by Mitch Kokai
Senior Political Analyst, John Locke Foundation
Michigan’s fourth-largest school district is having “significant” performance issues with its expensive electric buses, issues that come after the Biden administration spent $1 billion to “transform America’s school bus fleet” with electric models.
During an April 19 presentation to the Ann Arbor Public Schools Board of Education, the district’s environmental sustainability director, Emile Lauzzana, highlighted a number of issues with the district’s electric bus fleet. Those buses, Lauzzana said, have “a lot of downtime and performance issues” and aren’t “fully on the road,” despite the fact that they are “approximately five times more expensive than regular buses.” The infrastructure upgrades required to use the buses, meanwhile, were “originally estimated to be only about $50,000” but “ended up being more like $200,000,” according to Lauzzana. “I have a number of colleagues in different states who are facing similar challenges,” the district official lamented. “For the school bus market, it’s been challenging for us.”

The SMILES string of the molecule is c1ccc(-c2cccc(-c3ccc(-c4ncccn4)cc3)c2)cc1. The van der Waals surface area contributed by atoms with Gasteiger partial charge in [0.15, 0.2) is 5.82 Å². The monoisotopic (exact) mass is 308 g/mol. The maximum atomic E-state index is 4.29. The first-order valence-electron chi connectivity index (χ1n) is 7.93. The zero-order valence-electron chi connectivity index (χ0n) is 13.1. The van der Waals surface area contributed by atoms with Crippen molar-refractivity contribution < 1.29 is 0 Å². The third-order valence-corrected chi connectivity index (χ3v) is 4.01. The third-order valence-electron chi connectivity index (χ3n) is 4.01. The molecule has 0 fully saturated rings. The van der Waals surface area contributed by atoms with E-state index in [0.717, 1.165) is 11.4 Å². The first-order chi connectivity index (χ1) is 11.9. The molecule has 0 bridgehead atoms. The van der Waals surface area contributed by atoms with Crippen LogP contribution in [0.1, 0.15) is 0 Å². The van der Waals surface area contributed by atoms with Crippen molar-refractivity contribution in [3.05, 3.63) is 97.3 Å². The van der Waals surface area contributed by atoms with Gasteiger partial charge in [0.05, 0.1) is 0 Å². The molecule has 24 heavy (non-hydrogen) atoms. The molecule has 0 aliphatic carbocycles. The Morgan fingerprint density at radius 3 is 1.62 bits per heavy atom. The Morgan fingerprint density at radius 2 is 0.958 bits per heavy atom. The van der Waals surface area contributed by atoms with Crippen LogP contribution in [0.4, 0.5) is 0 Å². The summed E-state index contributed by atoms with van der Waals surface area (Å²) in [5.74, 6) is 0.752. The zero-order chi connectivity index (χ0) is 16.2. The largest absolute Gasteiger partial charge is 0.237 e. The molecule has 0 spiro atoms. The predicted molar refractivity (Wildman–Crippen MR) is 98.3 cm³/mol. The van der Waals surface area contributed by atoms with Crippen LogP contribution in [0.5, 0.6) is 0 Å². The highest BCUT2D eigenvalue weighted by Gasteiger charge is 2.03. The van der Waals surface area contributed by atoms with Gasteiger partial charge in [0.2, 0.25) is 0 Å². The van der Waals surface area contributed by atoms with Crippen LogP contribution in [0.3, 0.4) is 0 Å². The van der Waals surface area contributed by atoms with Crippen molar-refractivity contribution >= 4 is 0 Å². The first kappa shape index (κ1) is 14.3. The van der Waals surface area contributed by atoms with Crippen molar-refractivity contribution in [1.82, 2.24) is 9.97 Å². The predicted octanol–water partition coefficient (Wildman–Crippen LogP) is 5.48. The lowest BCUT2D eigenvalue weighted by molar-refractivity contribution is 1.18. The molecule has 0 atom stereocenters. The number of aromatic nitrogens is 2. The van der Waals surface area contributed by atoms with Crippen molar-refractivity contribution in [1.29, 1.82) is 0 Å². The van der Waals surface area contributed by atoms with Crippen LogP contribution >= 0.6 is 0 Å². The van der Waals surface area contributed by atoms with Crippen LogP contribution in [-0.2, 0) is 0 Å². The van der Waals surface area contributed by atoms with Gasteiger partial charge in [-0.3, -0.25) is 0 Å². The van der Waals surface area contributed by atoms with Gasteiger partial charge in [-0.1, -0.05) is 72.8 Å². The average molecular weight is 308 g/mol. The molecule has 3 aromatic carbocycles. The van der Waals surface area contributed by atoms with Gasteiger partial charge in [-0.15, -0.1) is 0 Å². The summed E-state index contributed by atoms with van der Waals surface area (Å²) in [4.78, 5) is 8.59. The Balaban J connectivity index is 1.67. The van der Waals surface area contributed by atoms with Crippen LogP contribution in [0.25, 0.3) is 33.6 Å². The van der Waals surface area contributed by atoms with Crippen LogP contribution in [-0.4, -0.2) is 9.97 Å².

Just months before Lauzzana’s admission, President Joe Biden’s Environmental Protection Agency announced it awarded nearly $1 billion in taxpayer funds to “transform America’s school bus fleet” with “over 2,400 clean school buses that will accelerate the transition to zero emission vehicles.” But problems with electric buses occurred long before the agency’s announcement.
Electric bus company Proterra, which the Biden administration has lauded as “pretty amazing,” saw Philadelphia remove 25 of its buses from the roads in 2020 due to structural problems. Those buses cost the city $24 million. Another Southern California city waited months in 2021 to repair nearly a dozen buses from its electric fleet, more than a third of which were out of service at the time. Ann Arbor Public Schools’ electric buses also use Proterra batteries and drivetrain technology.